SAN DIEGO (AP) -- When his single-engine plane ran out of gas, 48-year-old Ken Gheysar did the first thing that popped into his head: He landed on a Southern California freeway.
Luckily, it was almost midnight on a Sunday and traffic was light on the southbound lanes of Interstate 15 in Escondido, north of San Diego.
The seasoned pilot said he guided his 1968 Piper down as soon as he spotted an opening. His wife and two cousins did not breathe a word while he focused on what needed to be done.
"I found a spot that didn't have cars right underneath me and went for it," he said. "You don't have too much choice, because you can't go back up."
Once they were on the ground, Gheysar said he rolled the plane over to the right-hand shoulder to get it out of the way as much as possible.
No cars were hit and no one was injured. Gheysar said he was amazed to see traffic continued to flow in the far lane.
"Basically it was just a quick reaction," Gheysar told The Associated Press, as he worked on getting the plane towed from the freeway Monday. "The fuel ran out and there was not much time, and there was not much else to do. Can I call you back? I've got some important calls I need to take about moving my plane."
A Dodge Dakota later clipped one of the plane's wings. Gheysar said it appeared the driver was pulling over to check out the plane with its flashing lights, and maybe misjudged the length of the wings. The driver could not be reached for comment. The motorist was not injured and his truck suffered minor damage.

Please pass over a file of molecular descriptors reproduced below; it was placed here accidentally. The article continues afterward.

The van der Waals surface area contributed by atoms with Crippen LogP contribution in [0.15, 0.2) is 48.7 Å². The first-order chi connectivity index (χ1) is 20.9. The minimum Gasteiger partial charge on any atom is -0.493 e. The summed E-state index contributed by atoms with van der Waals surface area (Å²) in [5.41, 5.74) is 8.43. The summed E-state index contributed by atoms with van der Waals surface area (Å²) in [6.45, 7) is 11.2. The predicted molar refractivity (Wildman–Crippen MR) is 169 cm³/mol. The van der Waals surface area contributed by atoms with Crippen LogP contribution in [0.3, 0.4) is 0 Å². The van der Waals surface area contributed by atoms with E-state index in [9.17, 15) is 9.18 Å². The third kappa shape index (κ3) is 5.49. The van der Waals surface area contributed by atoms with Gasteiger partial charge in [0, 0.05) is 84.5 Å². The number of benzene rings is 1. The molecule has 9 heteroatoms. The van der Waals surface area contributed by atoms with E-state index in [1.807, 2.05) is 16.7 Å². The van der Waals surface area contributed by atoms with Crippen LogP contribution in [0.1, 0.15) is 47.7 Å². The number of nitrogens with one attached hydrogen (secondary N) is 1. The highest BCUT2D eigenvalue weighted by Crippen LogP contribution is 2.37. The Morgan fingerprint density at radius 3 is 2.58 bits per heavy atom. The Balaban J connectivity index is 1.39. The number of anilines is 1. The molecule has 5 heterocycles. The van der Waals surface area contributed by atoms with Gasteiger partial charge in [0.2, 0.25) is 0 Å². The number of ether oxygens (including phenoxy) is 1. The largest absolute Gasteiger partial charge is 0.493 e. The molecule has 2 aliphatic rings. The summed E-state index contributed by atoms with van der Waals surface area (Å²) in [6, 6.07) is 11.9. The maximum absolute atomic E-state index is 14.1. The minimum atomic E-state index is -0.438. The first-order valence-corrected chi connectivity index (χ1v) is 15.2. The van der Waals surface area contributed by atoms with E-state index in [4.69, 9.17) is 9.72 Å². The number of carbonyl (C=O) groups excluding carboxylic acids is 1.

California Highway Patrol Officer Jim Bettencourt said the pickup was one of only about two vehicles on the highway at the time.
"Wouldn't you know it, the one lone car out there on the highway just happened to clip his wing," Bettencourt said. "It caused enough damage that we couldn't just get him gas and fly him out of there."
Bettencourt said motorists were leaning out of their windows, snapping pictures with their cellphones at the unusual site.
"It wasn't chaotic," Bettencourt said. "It was a pretty normal scene, as if it were just a vehicle that had run out of gas and pulled over to the shoulder. I'm just thankful no one was injured."
Authorities later moved the craft to an off-ramp. It was towed to a lot to be repaired later that afternoon.
It was the second emergency landing by a plane on a San Diego County freeway over the weekend. A 74-year-old pilot who reported having engine problems shortly after takeoff landed on state Route 67 in Santee on Saturday. No one was injured. A highway patrol officer spotted the plane landing and helped keep traffic back.
Gheysar, a doctor from Orange, Calif., said it was his first emergency landing in nearly 20 years of flying. He said he and his family were returning from a weekend in Mammoth and were headed to Palomar Airport in Carlsbad when the engine suddenly quit.
He said the plane should have had enough fuel to fly another 30 minutes, and he does not know what went wrong.
When asked if he would fly again, Gheysar said, "Absolutely."
Will his family go with him again next time? "Probably not," he said, chuckling.